Which Admissions Should I Apply for? 

So if you’re wondering which type of admissions will work for you, there are a few things to consider.

First, because colleges decide whether they accept standard applications or rolling, you won’t have a choice on that one. If you’re set against either process, the best option would be to apply to colleges with the admissions style that suits your preference. 

But, you should be aware of a few benefits and drawbacks to each application process. 

Should I Apply for Normal Admissions?

Regular admissions are good because it’s a standardized process, and you know where you stand throughout. All you need to do is prepare your application by the set date and wait for a response. 

However, competition is high with normal admissions, and the wait time is long because they have to evaluate every application before sending offers. 

Should I Apply for Rolling Admissions?

Rolling admissions are great because they can reduce the stress you feel when there’s a hard deadline. Also, you’ll hear back from your college of choice far quicker than with a typical application because they evaluate it when they receive it. You could receive your answer in as little as 4-6 weeks. 

You also get more flexibility with rolling admissions; you get until the regular deadline to decide whether you’ll attend that school. Finally, submitting your application early will be less competitive because most people take a while to get the applications done. 

However, the significant drawback of rolling admissions is that the application window can close at any time without notice, potentially leaving you with an application that’s almost ready to submit and nowhere to submit it.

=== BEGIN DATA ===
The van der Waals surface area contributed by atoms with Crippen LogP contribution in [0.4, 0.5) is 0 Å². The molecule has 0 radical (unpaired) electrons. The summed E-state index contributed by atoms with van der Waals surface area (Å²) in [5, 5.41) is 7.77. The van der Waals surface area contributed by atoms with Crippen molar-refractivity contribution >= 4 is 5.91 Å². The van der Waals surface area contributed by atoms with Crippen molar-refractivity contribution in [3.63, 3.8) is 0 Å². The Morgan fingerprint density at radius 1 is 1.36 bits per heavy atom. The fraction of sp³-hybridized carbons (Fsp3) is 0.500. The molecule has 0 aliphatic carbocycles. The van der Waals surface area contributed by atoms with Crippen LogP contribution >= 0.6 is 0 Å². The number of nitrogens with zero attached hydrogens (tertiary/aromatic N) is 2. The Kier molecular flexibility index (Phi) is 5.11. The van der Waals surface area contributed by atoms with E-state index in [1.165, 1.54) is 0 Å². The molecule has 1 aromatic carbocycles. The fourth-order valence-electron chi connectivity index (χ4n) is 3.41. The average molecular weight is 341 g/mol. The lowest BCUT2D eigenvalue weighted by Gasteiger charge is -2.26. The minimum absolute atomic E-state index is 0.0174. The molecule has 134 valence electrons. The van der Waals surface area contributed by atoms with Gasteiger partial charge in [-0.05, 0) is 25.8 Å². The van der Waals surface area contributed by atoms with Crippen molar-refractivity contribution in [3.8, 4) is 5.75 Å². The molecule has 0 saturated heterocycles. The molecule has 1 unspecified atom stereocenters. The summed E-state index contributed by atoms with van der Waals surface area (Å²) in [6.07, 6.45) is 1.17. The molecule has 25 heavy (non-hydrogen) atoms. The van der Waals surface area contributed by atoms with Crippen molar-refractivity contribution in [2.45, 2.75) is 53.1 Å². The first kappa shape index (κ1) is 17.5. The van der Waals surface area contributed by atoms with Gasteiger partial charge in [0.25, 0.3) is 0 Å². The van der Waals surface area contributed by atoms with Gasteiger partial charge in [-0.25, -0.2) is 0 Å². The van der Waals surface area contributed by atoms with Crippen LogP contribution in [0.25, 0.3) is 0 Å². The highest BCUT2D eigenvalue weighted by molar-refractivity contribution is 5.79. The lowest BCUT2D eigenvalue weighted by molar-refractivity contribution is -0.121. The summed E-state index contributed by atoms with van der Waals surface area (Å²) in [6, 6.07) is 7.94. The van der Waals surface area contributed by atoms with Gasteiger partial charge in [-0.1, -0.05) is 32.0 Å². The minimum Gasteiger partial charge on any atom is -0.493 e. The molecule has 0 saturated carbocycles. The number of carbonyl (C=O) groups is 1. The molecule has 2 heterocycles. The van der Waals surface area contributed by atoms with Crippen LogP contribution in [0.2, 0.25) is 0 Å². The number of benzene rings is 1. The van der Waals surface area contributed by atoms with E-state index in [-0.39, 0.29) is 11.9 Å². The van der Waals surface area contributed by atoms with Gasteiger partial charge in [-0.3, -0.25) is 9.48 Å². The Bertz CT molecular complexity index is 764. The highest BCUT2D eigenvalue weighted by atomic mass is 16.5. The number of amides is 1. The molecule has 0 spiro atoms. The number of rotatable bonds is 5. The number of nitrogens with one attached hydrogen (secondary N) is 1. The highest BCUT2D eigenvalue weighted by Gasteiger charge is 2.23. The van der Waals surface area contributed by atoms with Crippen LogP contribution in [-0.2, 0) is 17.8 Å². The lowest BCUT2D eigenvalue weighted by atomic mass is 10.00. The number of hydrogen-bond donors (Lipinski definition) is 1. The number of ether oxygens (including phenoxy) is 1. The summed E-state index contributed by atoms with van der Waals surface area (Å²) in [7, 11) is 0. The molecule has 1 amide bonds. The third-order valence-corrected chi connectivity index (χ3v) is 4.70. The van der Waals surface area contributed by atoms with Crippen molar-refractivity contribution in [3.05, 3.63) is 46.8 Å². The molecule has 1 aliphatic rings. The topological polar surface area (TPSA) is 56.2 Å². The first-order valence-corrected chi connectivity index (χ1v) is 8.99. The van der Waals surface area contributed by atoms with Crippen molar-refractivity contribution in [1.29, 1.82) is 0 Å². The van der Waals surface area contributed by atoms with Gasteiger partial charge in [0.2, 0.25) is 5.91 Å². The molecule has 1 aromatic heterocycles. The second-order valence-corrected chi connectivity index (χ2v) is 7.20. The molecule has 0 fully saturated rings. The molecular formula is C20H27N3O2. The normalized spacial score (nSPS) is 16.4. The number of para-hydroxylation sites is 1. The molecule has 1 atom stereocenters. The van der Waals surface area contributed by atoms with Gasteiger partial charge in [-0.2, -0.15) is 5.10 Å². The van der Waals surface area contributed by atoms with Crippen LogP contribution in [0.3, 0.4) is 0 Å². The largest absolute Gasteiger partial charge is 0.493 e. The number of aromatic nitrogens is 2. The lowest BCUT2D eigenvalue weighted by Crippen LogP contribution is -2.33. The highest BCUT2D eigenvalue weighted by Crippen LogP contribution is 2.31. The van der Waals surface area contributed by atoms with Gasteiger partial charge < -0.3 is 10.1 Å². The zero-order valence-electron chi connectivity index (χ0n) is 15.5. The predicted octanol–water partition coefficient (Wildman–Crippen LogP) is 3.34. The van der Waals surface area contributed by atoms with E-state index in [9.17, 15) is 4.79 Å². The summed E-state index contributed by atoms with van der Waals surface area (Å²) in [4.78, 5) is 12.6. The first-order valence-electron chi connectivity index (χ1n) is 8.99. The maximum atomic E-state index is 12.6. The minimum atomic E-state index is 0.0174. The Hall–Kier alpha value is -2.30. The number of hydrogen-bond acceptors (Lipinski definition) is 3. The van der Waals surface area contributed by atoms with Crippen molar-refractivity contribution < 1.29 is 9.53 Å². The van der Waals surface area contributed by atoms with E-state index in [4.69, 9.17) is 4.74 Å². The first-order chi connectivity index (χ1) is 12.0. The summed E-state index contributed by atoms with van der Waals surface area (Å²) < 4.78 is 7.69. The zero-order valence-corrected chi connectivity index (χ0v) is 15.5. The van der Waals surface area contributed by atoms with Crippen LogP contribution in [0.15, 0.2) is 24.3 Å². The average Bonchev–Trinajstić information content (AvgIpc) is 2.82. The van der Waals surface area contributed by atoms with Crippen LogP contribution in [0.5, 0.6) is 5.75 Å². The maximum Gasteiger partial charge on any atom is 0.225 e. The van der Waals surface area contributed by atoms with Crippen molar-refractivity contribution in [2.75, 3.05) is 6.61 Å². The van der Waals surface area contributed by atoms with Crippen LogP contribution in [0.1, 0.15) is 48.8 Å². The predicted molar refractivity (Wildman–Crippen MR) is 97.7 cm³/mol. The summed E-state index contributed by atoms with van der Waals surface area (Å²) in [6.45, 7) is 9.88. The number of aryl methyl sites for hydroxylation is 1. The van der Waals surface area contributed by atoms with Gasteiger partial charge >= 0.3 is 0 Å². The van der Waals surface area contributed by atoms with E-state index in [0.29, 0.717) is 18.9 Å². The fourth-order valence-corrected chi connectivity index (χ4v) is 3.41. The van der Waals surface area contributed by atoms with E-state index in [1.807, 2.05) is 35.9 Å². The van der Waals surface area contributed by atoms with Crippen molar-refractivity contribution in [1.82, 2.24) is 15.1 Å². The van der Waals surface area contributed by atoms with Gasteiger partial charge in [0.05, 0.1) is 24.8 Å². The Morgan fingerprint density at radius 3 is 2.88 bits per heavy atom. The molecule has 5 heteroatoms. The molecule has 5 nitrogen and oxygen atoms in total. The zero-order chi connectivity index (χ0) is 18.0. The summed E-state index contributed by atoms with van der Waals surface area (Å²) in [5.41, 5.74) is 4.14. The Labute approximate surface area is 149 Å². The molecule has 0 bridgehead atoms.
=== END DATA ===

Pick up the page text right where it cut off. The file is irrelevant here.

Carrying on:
Should I Apply for Early Admissions?

Early admissions can be extremely beneficial if you play your cards right. You improve your odds of getting a place because fewer people submit applications at this time. You’ll also have longer to consider your options because you’ll hear back from colleges earlier. 

Furthermore, if your application isn’t quite strong enough, your college of choice may allow you to defer. This allows you time to strengthen your application and reapply at the normal admission date. 

However, you need to ensure that your application is just as strong as it would be if you were submitting it at the regular deadline. So, you need to be on the ball and make sure you have all the relevant documents prepared at the early admission deadline. 

Factors Affecting Your Application Timing 

It’s easy to get fixated on your application’s final deadline date. However, there are many factors you need to consider in the run-up to your final submission. Failing to be aware of these may lead to a rushed or incomplete application.

Strengthening Your Application 

The first thing to consider is that your application doesn’t start when the window opens in senior year; it starts well before junior year. You’ll be judged based on your academic history throughout high school.